Republican congressional candidates across the country are running on promises to give the country less of everything -- less government spending, less regulation, lower taxes, lower deficits and less debt. Unfortunately, they never really explain how to bring about such a miraculous combination.
Regardless of whether their party wins control of the House and the Senate, Republicans show no sign they will compromise on any issue with the large number of Democrats who will still be in Congress, or with President Obama. Most of their campaigns have been devoted to demonizing the president’s liberal -- or in their rhetoric socialist -- proposals.
"I think it's wrong to compromise your values to fit in with the social climate in Washington, D.C.,” Ken Buck, the Republican senatorial candidate in Colorado, declared in a Washington Post interview last week. "When it comes to spending, I'm not compromising. I don't care who, what, when or where, I'm not compromising."
Since Obama took office, the congressional Republican stance has been nothing short of a massive resistance. That was most evident in the Senate, where the constant threat of a filibuster, and the need for 60 votes to break one, hamstrung Democrats, despite their substantial majority.
After opposing the much-needed economic stimulus that helped end the severe recession, Republicans have denied that it did any good, on the grounds that the unemployment rate increased -- ignoring the conclusion of the Congressional Budget Office and many economists that the spending and tax cuts in the stimulus package saved millions of jobs.
Rep. Eric Cantor of Virginia, the GOP whip in the House, said recently, “On the stimulus and health care bills, the two defining votes of the current Congress, our caucus yielded zero and one yes vote, respectively. It was a clear indication that we were prepared to turn the page on our party’s failures during our previous stint in the majority.”
That’s one of the few hints anywhere of a candidate acknowledging that spending control was never really a goal during the presidency of George W. Bush -- much less raising taxes to help pay the cost of the two longest wars in U.S. history. High and rising government debt? It almost doubled, to $10.7 trillion, while Bush was in office. It’s now $13.6 trillion, pushed up by the worst recession since the Great Depression.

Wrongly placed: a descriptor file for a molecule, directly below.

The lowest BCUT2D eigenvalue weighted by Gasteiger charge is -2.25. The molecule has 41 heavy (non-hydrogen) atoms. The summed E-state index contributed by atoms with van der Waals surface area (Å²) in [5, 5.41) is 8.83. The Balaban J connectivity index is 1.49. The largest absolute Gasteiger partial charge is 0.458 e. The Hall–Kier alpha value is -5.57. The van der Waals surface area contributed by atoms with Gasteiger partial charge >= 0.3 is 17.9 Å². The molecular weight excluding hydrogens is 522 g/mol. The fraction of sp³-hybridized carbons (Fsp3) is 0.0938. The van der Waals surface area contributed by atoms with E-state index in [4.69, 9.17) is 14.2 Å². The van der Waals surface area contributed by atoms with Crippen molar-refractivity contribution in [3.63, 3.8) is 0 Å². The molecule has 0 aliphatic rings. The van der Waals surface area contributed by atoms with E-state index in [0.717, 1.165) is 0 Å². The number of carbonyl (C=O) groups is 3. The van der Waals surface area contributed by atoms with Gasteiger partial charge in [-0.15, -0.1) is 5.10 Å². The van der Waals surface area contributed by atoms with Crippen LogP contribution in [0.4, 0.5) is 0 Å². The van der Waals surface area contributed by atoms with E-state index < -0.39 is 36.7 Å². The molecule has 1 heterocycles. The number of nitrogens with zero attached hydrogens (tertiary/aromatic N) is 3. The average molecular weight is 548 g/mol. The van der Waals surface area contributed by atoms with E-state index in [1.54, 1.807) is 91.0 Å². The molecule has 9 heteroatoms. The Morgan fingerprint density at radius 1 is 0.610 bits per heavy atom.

For fiscal 2010, which ended Sept. 30, the government’s budget deficit was $1.29 trillion. What would the Republicans do to reduce it? Well, they would cut spending and taxes.
On the spending side, about all that has been offered is to roll back discretionary domestic spending -- that is, spending that’s not mandatory, unlike Social Security benefits and interest on the debt -- which would save about $100 billion. Oh, some candidates want to cut federal payrolls by 10 percent, excluding, of course, the military, veterans programs and security personnel. That would save a few billion more.
Meanwhile, the GOP continues to insist that the Bush tax cuts for higher income earners be permanently extended at a cost of about $700 billion over the next 10 years. Both the GOP and Obama would extend the cuts for those with lower incomes at a cost of about $2.9 trillion.
Actually, House Republicans want to go farther. The “Pledge to America” they offered recently also promised, “We will allow small business owners to take a tax deduction equal to 20 percent of their business income. This will provide entrepreneurs with a much-needed infusion of capital for investment and new hiring.”
Let’s see. They would keep the expiring tax cuts for small business owners filing joint tax returns with taxable income higher than $250,000. That would mean their top tax rate would stay at the current 35 percent. The new deduction would lower that tax rate by 7 percentage points, to just 28 percent on their business income -- even if they were making $1 million or more.
For folks not lucky enough to have small business income, the 28 percent tax bracket kicks in this year on a joint return with taxable income of just $137,300. No wonder small business owners are donating millions to GOP campaigns.
That would be a terrifically inefficient, expensive way to try to stimulate investment and hiring. And, of course, it would reduce federal revenue and require still larger spending cuts to achieve a given amount of deficit reduction. After all, tax cuts don’t pay for themselves, even conservative economists agree.
The “Pledge to America” promises to reduce spending while making “common sense exceptions for seniors, veterans and our troops” -- which rules out cuts in Medicare, Social Security, defense, interest on the debt, and probably Homeland Security. In fiscal 2010, spending in those areas came to $2.52 trillion of the total $3.46 trillion. Of the $1 trillion difference, some other spending is also mandatory and some is related to national security.
So what would fall beyond reducing discretionary domestic spending to FY 2008 levels? No one is saying.
When conservative icon Ronald N. Reagan ran for president he promised to cut taxes big time, raise defense spending significantly and balance the budget. The first two happened. The budget not only didn’t get balanced, the deficit soared.
As Reagan’s budget director David Stockman recently recalled, the president didn’t refuse to compromise. He agreed to some tax increases. And with Social Security in deep financial trouble, in 1983 Reagan agreed to both benefit cuts and tax increases.
The budget outlook now is far worse than 30 years ago and the Republican approach of more tax cuts and no compromise -- and their refusal to publicly identify what serious spending cuts they have in mind -- make the prospects of putting federal finances on a sustainable course look dim indeed.